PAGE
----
Beadmaker. Paris, France.
Courtesy the Rakow Research Library, Corning
Museum of Glass
Glass made from silica (70-80%) and boric
oxide (7-13%) with trace amounts of the alkalis (sodium and
potassium oxides) and aluminum oxide. This type of glass is
resistant to thermal shock (it doesn’t break when changing
temperature quickly) and has a low expansion rate. It has been used
for technical glass such as lighting, laboratory apparatus,
cookware (Pyrex) as well as for artistic applications.
-- adapted from the
British Glass Manufacturers' Confederation; "About Glass"
Lampwork (a.k.a. Flamework,
“The technique of forming objects from rods
and tubes of glass that, when heated in a flame, become soft and can
be manipulated into the desired shape. Formerly, the source of the
flame was an oil or paraffin lamp used in conjunction with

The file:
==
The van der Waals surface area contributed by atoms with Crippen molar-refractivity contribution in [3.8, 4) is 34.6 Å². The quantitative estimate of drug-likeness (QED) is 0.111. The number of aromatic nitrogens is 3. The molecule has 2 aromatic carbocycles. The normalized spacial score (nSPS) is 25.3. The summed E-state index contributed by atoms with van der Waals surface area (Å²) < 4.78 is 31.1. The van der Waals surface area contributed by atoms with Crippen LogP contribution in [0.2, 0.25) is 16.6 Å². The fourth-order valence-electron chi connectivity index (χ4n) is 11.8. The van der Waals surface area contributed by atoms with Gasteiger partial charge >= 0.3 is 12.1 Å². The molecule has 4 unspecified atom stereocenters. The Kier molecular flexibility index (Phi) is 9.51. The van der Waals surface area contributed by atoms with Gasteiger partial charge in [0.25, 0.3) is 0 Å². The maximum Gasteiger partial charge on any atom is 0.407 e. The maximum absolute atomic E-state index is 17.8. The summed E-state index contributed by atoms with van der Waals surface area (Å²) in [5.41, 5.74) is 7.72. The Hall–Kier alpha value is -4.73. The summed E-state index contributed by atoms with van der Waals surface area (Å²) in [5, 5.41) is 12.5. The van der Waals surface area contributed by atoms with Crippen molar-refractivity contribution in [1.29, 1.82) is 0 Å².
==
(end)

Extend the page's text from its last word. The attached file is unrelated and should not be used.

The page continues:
foot-powered bellows; today, gas-fueled torches are used.”
The Corning Museum of
Glass online "Glass Glossary"
Annealing (of glass)
Gradually cooling a finished piece of glass at
a controlled rate, in an annealing oven or lehr, to reduce internal
strain. Without annealing, as a piece of glass cools to room
temperature, it contracts and, due to low thermal conductivity, does
not cool uniformly. The surfaces cool more rapidly and shrink more
than the center, producing excessive strain in the glass, and
increasing the risk of breakage.
For more information, see: